There are special rules for sole directors. They are not required to have a constitution unless new directors or members are appointed to the Board. In addition, shareholders can amend the rules by passing a resolution with at least 75% of the votes 3. Companies must also follow rules about share structure. A proprietary company can have no more than 50 non-employee shareholders and must either become a company limited by shares, or an unlimited company with share capital. In addition, Pty Ltd companies can only offer shares to employees and members of the company and their subsidiaries.

What is the difference between Ltd vs Pty Ltd company?

Proprietary limited companies are the most common type of business in Australia. They can have no more than 50 non-employee shareholders, are unable to distribute shares to new investors and members and are therefore considered companies limited by shares. This means the personal assets of shareholders are not at risk if the company winds up its operations. Limited companies, on the other hand, are public companies that can choose to be listed or not listed on the Stock Exchange. These companies are owned by members of the public and are unrestricted when it comes to share distribution.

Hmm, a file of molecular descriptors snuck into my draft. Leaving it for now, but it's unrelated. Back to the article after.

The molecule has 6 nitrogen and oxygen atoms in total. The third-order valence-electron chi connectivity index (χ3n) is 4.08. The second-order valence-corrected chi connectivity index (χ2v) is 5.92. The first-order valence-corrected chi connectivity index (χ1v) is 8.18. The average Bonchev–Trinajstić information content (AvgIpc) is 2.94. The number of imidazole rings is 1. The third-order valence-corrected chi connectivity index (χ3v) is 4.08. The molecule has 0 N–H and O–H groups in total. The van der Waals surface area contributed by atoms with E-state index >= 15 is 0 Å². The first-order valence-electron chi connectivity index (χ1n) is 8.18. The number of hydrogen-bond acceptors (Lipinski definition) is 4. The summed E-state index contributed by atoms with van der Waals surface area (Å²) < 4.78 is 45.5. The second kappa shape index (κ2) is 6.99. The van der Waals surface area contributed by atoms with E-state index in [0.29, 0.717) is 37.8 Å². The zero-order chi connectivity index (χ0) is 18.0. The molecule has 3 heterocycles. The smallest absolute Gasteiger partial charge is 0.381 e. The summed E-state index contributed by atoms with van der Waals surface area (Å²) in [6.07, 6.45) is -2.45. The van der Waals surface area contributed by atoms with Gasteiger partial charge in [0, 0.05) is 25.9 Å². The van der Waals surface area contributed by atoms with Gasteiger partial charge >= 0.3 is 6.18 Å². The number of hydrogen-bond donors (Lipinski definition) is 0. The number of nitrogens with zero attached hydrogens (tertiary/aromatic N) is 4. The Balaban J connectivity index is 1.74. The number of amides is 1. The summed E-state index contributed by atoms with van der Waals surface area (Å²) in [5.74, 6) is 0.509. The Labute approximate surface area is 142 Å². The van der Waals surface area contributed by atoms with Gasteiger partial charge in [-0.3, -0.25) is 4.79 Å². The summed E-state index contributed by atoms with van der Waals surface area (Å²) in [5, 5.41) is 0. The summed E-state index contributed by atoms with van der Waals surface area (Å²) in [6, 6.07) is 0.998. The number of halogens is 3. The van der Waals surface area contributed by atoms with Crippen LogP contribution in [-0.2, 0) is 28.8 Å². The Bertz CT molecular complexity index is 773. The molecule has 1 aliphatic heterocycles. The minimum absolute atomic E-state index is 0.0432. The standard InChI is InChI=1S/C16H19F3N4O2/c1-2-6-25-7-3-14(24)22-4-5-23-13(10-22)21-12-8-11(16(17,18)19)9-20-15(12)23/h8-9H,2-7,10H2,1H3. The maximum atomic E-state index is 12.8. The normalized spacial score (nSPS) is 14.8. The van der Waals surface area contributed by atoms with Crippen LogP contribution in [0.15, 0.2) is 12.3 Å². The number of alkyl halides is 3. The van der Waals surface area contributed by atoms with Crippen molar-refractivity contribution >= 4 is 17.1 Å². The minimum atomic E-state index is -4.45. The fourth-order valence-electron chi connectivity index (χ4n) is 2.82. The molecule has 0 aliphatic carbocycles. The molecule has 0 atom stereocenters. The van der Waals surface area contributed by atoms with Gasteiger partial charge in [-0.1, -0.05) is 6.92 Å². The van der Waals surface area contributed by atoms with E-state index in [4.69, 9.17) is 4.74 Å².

Do Pty Ltd companies need to register for GST?

It depends. All companies must register for GST if they have an annual GST turnover of $75,000 or more, are providing taxi, ride-sourcing, or limousine services, and want to claim fuel tax credits. GST registration in Australia is optional if your business doesn’t meet these criteria. Companies that do register for a GST number will need an Australian Business Number first. Companies choosing not to register may need to pay interest or penalties on taxes owed. To learn more about how to register for GST, visit the ATO website.

What are the tax obligations for Pty Ltd companies?

All companies have tax obligations and a proprietary limited company is no different. However, there are specific rules the Pty Ltd entity must follow. A Pty Ltd company is responsible for filing an annual income tax assessment, obtaining a Tax F Number and an Australian Business Number, and registering for GST under certain conditions. In addition, because a Pty Ltd company cannot distribute profits to shareholders through dividends, it must attach franking credits to any financial benefits they receive. To learn more about the tax obligations of a proprietary limited company in Australia, visit the ATO website.